Franklin Templeton Mutual Fund to approach Supreme Court on Karnataka HC order

The AMC says it is seeking SC intervention to ensure an appropriate implementation of the law in the best interest of unitholders of the six debt funds

Kumar Shankar Roy   /   November 24, 2020
Franklin Templeton Mutual Fund

As is expected, Franklin Templeton MF will approach the Supreme Court on the Karnataka High Court judgement mandating unitholders’ consent for the winding up of the six debt mutual fund schemes.

The Trustee of Franklin Templeton decided to wind up 6 of the debt funds in April 2020. The decision, according to Franklin, was taken because the markets had become illiquid due to the severe impact of the coronavirus lockdown. Some investors disagreed with Franklin and had filed court cases.

Do note that Karnataka High Court while delivering its judgement in October in those cases had ruled that the consent of a simple majority of unit holders is required for winding up of mutual fund schemes. Thus, it stayed the winding up till such a vote is taken. 

Sanjay Sapre, president, Franklin Templeton India in a letter said: “Post the judgement of the Hon’ble High Court of Karnataka, we considered all possible options over the last few weeks to start returning money to unitholders in the shortest possible time in an orderly manner. This included the option of seeking unitholder consent according to the judgment of the Hon’ble High Court.”

He furthermore said that after detailed deliberations, the fund-house determined that it will be necessary to seek judicial intervention from the Hon’ble Supreme Court to ensure an appropriate implementation of the law in the best interest of unitholders. “This action took some time because these steps needed to be carefully and thoughtfully taken to ensure that we can return unitholder monies at the earliest in an equitable manner, without distress sale of securities (at steep discounts) that would occur if there is a rush of redemptions,” Sapre added.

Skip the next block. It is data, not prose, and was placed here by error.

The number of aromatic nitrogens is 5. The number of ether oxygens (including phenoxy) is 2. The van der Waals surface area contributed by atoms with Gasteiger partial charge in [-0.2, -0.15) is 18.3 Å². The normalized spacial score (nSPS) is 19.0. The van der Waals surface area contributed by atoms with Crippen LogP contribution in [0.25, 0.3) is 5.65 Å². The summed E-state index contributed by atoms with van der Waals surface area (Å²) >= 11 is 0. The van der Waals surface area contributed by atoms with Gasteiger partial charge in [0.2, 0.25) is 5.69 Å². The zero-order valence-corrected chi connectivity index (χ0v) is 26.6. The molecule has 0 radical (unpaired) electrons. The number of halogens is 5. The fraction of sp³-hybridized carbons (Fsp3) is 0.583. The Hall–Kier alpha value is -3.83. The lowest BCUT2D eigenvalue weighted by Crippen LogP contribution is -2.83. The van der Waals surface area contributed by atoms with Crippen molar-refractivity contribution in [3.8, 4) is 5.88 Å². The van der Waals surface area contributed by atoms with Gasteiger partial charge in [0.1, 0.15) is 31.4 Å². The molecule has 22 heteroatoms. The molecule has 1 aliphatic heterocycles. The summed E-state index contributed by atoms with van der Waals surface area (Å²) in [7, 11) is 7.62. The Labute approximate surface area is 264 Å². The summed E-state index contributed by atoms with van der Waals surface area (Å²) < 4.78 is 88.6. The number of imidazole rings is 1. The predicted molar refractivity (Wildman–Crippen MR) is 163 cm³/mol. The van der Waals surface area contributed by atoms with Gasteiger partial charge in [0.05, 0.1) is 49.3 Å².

Franklin approached SC as it wants an orderly redemption of the funds. The Karnataka High Court had ruled that the disbursal of funds will depend on whether or not the decision of the mutual fund trustees to wind up the scheme is held to be valid. If the decision is held invalid, then money will be paid to those who give redemption requests, which could mean chaos if a huge number of investors exit at the same time.

In May 2020, the Franklin MF Trustee had sought a vote by unitholders under section 41(1) of the SEBI Mutual Fund Regulations, to permit the Trustee (or Deloitte) to undertake an orderly sale of the debt securities held in the funds, and return money to Unitholders. However, the process could not be completed.

Though the schemes could not actively monetise the portfolio, approximately Rs. 5,900 crore is available for distribution in four out of these six schemes. This shows that the securities held in the funds can be liquidated at a fair value, if the schemes are allowed to undertake an orderly process of liquidation. Sapre argues that this is definitely preferable to a distress sale of securities (at steep discounts) that would occur if a rush of redemptions forces an emergency liquidation of the securities at prices far below their realizable value under normal market conditions.

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